More than 40 per cent of successful applicants for student grants in Dublin last year came from just three postal districts, new figures from Student Universal Support Ireland (Susi) show.
A breakdown of allocations within the county for the academic year 2014-15 reveals that the highest number of grants awarded went to school-leavers in the postal district of Co Dublin, covering areas outside of the city boundaries.
This was followed by Dublin 15 and Dublin 24, both of which are notably home to institutes of technology in the case of Blanchardstown and Tallaght respectively.
The figures show there are far fewer applications from middle class areas such as Dublin 4 - with just 170 Susi applicants last year compared with 1,323 in Dublin 15 - but the award rate is roughly the same at close to 60 per cent.
, head of communications and customer service at Susi, said the figures indicated “there are a lot of people self-assessing and not applying” where their family income exceeded the eligibility threshold.
He pointed out that areas with a very high participation rates in third-level education - notably Dublin 6, Dublin 4 and Dublin 6W - had relatively low numbers applying for grants.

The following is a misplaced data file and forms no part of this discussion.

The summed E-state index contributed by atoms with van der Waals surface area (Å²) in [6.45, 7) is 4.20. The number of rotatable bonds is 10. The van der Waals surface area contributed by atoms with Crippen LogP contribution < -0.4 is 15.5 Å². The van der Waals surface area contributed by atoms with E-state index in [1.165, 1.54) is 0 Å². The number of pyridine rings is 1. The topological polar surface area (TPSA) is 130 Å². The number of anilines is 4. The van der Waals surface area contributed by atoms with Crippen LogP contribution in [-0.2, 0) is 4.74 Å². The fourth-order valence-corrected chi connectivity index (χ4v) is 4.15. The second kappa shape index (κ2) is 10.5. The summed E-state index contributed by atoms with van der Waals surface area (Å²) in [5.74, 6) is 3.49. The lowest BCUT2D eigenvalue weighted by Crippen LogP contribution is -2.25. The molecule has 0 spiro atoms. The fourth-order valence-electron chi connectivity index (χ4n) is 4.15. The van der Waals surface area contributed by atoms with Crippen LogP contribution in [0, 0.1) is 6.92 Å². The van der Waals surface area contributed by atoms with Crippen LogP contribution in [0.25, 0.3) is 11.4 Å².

“This means that people are informed they are not eligible,” he said.
He added that the figures showed Susi was helping the people it was primarily meant to help, noting that the organisation had run outreach programmes to raise further awareness about entitlements.
An aspect of the figures that may cause concern, however, is the very low number of school-leavers applying for grants in relatively disadvantaged areas such as Dublin 10 (Ballyfermot) and Dublin 17 (Coolock).
Only 310 people applied to Susi last year in Dublin 10, 199 of whom were successful. Some 256 people applied in Dublin 17, 178 of whom were successful.
The two areas were shown last year to have the lowest level of participation in third-level education in the country, with just 15 per cent of school-leavers in Dublin 17 advancing to higher education and 16 per cent of those in Dublin 10 advancing, according to the Higher Education Authority (HEA).
The HEA figures do not include school- leavers advancing to centres of further education – such as Ballyfermot College or Coláiste Dhúlaigh, which are located in the two districts.
However, the Susi figures do include grants allocated for studying in further education.
Data published by The Irish Timesearlier this week showed that students in Dublin were much less likely to get a student grant than their counterparts in rural Ireland.
More than 35,000 CAO applicants had accepted an offer for college places by yesterday afternoon, which represents 67 per cent of the 52,028 applicants who received a round one offer.
Applicants have until 5.15pm Monday, August 24th, to record their acceptance.